She followed up that statement by saying she didn't plan on leaving her kids 'destitute,' but stood by the idea that they would have to support themselves after school ended.

Media mogul Ted Turner

Turner is such a prominent philanthropist that he is as famous for giving away money as he is for making it.

After accumulating his wealth through the founding of media outlets like CNN and TBS, Turner has gone on to give literally billions of dollars to causes like the United Nations Foundation.

Turner has five children from three marriages, but they shouldn't expect a large endowment once he passes. Whether jokingly or not, Turner was quoted in 2010 as saying he was 'almost to the edge of poverty' and just wants enough money to cover funeral expenses when he dies.

Hedge fund manager John Arnold

John Arnold may only be 40 years old, but last October he closed his hedge fund, Centaurus Energy, and retired after amassing an estimated wealth of $US4 billion over the last 10 years.

Now, Arnold and his wife Laura have dedicated the rest of their lives to giving away that wealth through their foundation to support innovative ideas, instead of to their three children.

'Because of our backgrounds and because of our own experiences, we just don't believe in dynastic wealth,' said Laura Arnold in an interview posted on givesmart.org.

British composer Andrew Lloyd Webber

Having racked up hundreds of millions of dollars and becoming a knight thanks to his work as a theatre composer, Webber wants to use that money to encourage teaching the arts.

Webber once said that '(A will) is one thing you do start to think about when you get to my age. I don't think it should be about having a whole load of rich children and grandchildren. I think it should be used as a way to encourage the arts.'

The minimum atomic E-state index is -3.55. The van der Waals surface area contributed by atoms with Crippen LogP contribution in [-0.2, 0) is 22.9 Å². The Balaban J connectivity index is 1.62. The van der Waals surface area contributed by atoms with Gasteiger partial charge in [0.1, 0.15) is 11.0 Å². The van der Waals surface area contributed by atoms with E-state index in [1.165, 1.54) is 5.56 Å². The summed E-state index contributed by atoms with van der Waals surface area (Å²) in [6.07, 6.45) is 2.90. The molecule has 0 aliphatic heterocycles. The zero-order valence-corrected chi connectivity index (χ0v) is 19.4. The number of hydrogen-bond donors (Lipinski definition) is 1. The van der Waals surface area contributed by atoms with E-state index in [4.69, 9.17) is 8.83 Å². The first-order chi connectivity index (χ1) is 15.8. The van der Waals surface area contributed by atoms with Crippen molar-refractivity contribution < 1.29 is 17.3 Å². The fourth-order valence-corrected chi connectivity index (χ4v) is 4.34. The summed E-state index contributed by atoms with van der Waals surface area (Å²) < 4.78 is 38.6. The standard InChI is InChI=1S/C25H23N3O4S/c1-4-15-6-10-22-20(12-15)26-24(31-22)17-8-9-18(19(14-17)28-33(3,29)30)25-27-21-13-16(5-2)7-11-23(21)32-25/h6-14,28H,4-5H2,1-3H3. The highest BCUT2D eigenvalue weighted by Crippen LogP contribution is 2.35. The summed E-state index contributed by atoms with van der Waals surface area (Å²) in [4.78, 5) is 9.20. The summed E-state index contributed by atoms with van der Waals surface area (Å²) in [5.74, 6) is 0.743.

His five children will be 'taken care of,' but the majority of the estate will go towards arts programs.

Director and producer George Lucas

Lucas signed on to Bill Gates and Warren Buffett's Giving Pledge back in July of 2010, promising to give at least half of his wealth away by the time of his death.

'I am dedicating the majority of my wealth to improving education,' Lucas wrote in his pledge letter.

The father of four also said in a statement that he would donate the $US4 billion-plus Disney paid him to acquire Lucas Films to charity as well.

Texas oil and gas magnate T Boone Pickens

Pickens spent his whole life - from delivering newspapers to taking over Gulf Oil - making money via acquisition. The corporate raider now has a net worth of US$1.4b because of it.

So it's no surprise that Pickens isn't in favour of handing his money over for free, even to his children. Pickens is one of America's billionaires to take The Giving Pledge, donating at least half of his money to charity.

And when asked about leaving money for his kids, he had this to say: 'I've long stated that I enjoy making money, and I enjoy giving it away ... I'm not a big fan of inherited wealth. It generally does more harm than good.'

Eric Goldschein also contributed to this story.

- BusinessInsider